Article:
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Corrections has a difficult time standing still. A new challenge always seems to be around the corner. The recent COVID pandemic is good example of a disruption that has caught corrections by surprise. But more routinely, correctional services around the world often have to respond quickly to changing circumstances, new legislation, fiscal restraint, tragic incidents and a steady stream of public or political pressure to change course, alter policy or implement new practice. Corrections is unfortunately too often pushed towards change rather than allowed to be farsighted and evidence-driven in planning for its own change. For this Edition of Advancing Corrections, we want to ask contributors to reflect on what change should look like for corrections in the next decade. Our theme for the Edition is ‘Envisioning Corrections in 2030: Where Should the Evidence Take Us?’ We know that there is often a significant lag in translating and consolidating ‘what we know’ into practical approaches to ‘what we do.’ In tackling some of the core issues we face in corrections, perhaps we can reduce that lag by outlining a clear picture of where we should try to get to and why. We want to welcome visioning contributions that relate to each of ICPA’s strategic focal points:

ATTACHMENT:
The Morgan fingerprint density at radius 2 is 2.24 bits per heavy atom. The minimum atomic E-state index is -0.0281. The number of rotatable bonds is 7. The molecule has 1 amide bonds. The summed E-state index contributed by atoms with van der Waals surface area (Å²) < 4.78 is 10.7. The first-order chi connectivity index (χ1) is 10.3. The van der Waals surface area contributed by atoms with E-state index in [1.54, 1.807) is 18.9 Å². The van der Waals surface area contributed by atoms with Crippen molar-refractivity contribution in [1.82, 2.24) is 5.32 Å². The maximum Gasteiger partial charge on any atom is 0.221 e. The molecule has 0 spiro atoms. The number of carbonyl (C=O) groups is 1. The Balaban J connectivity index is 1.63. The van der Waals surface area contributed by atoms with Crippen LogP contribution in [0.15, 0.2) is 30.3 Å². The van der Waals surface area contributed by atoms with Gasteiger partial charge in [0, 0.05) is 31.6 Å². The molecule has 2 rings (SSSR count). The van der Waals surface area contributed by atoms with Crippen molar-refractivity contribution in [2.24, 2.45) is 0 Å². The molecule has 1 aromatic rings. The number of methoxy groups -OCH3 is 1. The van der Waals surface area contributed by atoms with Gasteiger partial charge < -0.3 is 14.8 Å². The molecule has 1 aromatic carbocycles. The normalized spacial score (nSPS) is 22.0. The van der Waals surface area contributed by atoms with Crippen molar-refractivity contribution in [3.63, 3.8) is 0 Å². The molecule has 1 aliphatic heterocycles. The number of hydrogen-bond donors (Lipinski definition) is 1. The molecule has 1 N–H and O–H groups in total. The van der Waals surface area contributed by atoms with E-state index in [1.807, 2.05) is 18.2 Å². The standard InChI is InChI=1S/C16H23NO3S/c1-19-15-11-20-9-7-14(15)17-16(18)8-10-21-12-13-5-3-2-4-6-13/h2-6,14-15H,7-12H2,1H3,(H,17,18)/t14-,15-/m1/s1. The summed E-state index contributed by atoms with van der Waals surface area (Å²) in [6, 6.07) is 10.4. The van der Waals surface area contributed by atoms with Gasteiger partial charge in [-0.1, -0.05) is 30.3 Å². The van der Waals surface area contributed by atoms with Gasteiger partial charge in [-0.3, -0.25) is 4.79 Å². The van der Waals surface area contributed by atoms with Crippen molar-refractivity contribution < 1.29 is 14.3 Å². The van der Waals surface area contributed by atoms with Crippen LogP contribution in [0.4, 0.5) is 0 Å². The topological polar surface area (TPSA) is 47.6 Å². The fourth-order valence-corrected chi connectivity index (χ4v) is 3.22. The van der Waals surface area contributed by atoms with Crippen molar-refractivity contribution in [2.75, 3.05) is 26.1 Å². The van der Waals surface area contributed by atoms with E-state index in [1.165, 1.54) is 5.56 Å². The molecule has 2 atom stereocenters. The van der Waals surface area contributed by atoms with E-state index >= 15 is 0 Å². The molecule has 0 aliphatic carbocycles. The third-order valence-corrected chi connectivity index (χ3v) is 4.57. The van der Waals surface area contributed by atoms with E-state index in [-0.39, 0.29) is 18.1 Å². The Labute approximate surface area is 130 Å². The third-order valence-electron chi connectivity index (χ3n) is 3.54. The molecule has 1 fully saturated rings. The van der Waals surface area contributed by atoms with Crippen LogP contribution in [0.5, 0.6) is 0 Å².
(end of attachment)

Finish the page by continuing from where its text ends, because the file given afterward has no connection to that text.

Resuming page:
We welcome both evidence and practice-informed ‘visioning’ discussions for any of these topic areas. More generally, however, we also welcome discussion of innovation in delivery of services through partnership with NGOs and the private sector, with the application of new technology, and with the most recent developments in prison architecture and design.
In submitting your manuscript, we ask that you provide a succinct summary of how your paper relates to this theme. As with previous Editions of Advancing Corrections, preference will be given to manuscripts which show respect for evidence and where either qualitative or quantitative analysis is provided.
(139.11 KB) | 14. October 2020 | Author: Frank J. Porporino, Ph.D. Chair ICPA R&D Network & Editor, Advancing CorrectionsDownload